December 2003

During this period of Advent, our preparation time for Christmas, the figure of John the Baptist is put forward again. He had been sent by God to prepare the way for the coming of the Messiah. To those who crowded around to hear him, he urged them strongly to change their way of life: “Produce good fruits as evidence of your repentance” (Lk 3:8). And to those who asked: “What then should we do?” (Lk 3:10), he replied:

«Whoever has two cloaks should share with the person who has none. And whoever has food should do likewise»

Why should I give what is mine to another person? Since we were both created by God, the other person is my brother, or my sister; therefore, he or she is part of me. “I cannot hurt you without harming myself,” Gandhi once said. We were created as a gift for one another, in the image of God who is Love. We have the divine law of love in our blood. When he came among us, Jesus explained it very clearly in his new commandment: “As I have loved you, so you also should love one another” (Jn 13:34). It is the “law of heaven,” the life of the Holy Trinity brought down on earth, the heart of the Gospel. As the Father, Son and Holy Spirit live in full communion in heaven, to the point of being one (see Jn 17:11), we on earth are truly ourselves to the degree that we live the reciprocity of love. And just as the Son says to the Father: “Everything of mine is yours and everything of yours is mine” (Jn 17:10), so too our love reaches fulfillment when we share with one another not only spiritual goods, but also material goods.

The needs of our neighbor are the needs of all of us. Is someone unemployed? I am unemployed. Is someone’s mother sick? I help her as if she were my mother. Are there others who are hungry? It’s as if I were hungry and I try to find food for them as I would for myself.
This is the experience of the first Christians of Jerusalem: “The community of believers was of one heart and mind, and no one claimed that any of his possessions was his own, but they had everything in common” (Acts 4:32). A sharing or communion of goods was not obligatory, and yet they practiced it intensely. As the apostle Paul explained, it is “not that others should have relief while you are burdened, but [it is] a matter of equality” (2 Cor 8:13).
St. Basil the Great says: “The bread you set aside belongs to the hungry; the coat you store in your trunk, belongs to the naked; the money you keep hidden, belongs to the needy.”
And St. Augustine says: “The surplus of the rich belongs to the poor.”
“Even the poor can help one another: one can offer his legs to the other who is lame, someone else his eyes to guide the blind; still another can visit the sick.”

«Whoever has two cloaks should share with the person who has none. And whoever has food should do likewise»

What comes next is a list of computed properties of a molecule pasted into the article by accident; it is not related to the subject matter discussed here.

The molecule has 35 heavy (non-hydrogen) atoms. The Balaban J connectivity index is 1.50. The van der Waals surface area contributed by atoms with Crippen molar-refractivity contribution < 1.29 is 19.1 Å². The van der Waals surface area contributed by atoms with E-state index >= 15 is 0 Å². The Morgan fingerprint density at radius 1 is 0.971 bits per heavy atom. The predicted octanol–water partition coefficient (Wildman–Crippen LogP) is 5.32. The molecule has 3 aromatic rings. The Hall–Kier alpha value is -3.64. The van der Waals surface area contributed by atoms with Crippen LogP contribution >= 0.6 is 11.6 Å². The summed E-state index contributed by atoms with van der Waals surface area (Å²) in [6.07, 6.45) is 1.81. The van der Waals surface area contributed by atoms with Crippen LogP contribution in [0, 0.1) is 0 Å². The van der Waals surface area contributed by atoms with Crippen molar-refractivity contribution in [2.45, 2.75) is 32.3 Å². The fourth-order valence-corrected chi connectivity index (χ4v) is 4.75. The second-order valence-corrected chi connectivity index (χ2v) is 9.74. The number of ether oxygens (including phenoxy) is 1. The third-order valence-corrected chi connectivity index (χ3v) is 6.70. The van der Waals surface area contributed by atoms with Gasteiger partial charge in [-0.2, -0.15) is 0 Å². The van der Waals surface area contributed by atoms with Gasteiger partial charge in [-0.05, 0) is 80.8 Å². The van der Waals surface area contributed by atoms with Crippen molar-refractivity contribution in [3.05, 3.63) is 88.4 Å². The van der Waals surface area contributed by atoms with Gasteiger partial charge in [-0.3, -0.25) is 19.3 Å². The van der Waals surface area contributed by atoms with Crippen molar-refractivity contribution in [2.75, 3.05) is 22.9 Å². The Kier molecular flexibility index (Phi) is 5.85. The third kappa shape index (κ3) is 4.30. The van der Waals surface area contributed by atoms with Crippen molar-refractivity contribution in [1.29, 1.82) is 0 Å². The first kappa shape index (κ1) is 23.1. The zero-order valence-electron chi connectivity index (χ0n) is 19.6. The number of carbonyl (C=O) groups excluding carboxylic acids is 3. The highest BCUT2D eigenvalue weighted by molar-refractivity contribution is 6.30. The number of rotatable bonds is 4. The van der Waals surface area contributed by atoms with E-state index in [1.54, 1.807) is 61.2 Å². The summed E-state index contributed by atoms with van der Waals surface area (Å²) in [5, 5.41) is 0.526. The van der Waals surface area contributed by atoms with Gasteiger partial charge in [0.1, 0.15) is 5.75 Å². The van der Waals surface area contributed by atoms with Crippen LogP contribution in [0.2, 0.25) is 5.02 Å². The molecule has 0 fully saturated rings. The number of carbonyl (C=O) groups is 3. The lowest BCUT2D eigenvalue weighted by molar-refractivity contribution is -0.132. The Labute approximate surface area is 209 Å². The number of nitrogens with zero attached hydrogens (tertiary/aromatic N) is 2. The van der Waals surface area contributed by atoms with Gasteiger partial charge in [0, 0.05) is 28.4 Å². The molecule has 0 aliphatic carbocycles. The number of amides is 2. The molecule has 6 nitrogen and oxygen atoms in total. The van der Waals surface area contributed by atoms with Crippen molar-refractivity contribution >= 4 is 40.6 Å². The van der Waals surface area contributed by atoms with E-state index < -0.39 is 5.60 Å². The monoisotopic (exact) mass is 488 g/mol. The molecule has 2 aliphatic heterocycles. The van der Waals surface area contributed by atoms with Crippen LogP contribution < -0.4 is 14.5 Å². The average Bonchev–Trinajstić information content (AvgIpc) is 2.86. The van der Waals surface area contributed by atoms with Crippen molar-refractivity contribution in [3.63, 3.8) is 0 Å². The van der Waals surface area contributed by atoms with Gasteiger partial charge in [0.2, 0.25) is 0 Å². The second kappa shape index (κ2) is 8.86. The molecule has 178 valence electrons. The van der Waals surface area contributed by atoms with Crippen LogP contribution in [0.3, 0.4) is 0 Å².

Today too we can live like the early Christians. The Gospel is not a utopia. This is demonstrated, for example, by the new ecclesial Movements that the Holy Spirit has brought about in the Church to help revive, in all its freshness, the passionate evangelical drive of the early Christians, and to respond to the great challenges of a world burdened by many injustices and oppressive poverty.
I remember that in the early days of the Focolare Movement the new charism filled our hearts with a very special love for the poor. Whenever we encountered poor people on the street, we wrote down their addresses in a notebook so that we could later go and visit them and help them. They were Jesus: “You did it to me” (Mt 25:40). After we visited them in their humble homes, we invited them to dinner. We set the table using our best tablecloth, the best dishes and cutlery, the most delicious food. In that first focolare, a focolarina was seated beside a poor person, a focolarina and then a poor person, all around the table.
At one point we felt the Lord was asking us to truly live poverty in order to serve the poor and everyone else. There, in the living room of that first focolare house, each one put in a pile on the floor whatever she felt was extra: an overcoat, a pair of gloves, a hat, someone even offered a fur coat. And today, in order to give to the poor, we have business enterprises that provide employment and distribute a share of their profits!
But there is still a great deal to do to help “the poor.”

«Whoever has two cloaks should share with the person who has none. And whoever has food should do likewise»

We might not realize it, but we have many riches that we can share. We need to sharpen our sensitivity and learn more about how to help concretely, in order to discover the way to live real brotherhood. We have love in our hearts to give, gestures of friendship to offer, and joy to share. We can give our time, we can pray, we can share inner riches through the written or spoken word. At times we have things that we can put at the disposal of others, like purses, pens, books, money, homes, cars. We might accumulate many things, thinking that one day they might be useful. In the meantime there are people nearby who have urgent need of them.
Just as a plant absorbs from the soil only the amount of water it needs, so we should try to have only what we need. Actually it’s good every now and then to experience that something is lacking; it’s better to be a little poor than to be a little rich.

“If we would all be content with what’s necessary and we would give our surplus to those in need,” St. Basil said, “there would no longer be the rich and the poor.”
Let’s try, let’s begin to live in this way. Jesus will not fail to send us the hundredfold, and then we will be able to continue to give. In the end, he will tell us that what we have given, to whomever it might be, we have given it to him.

Chiara Lubich

 

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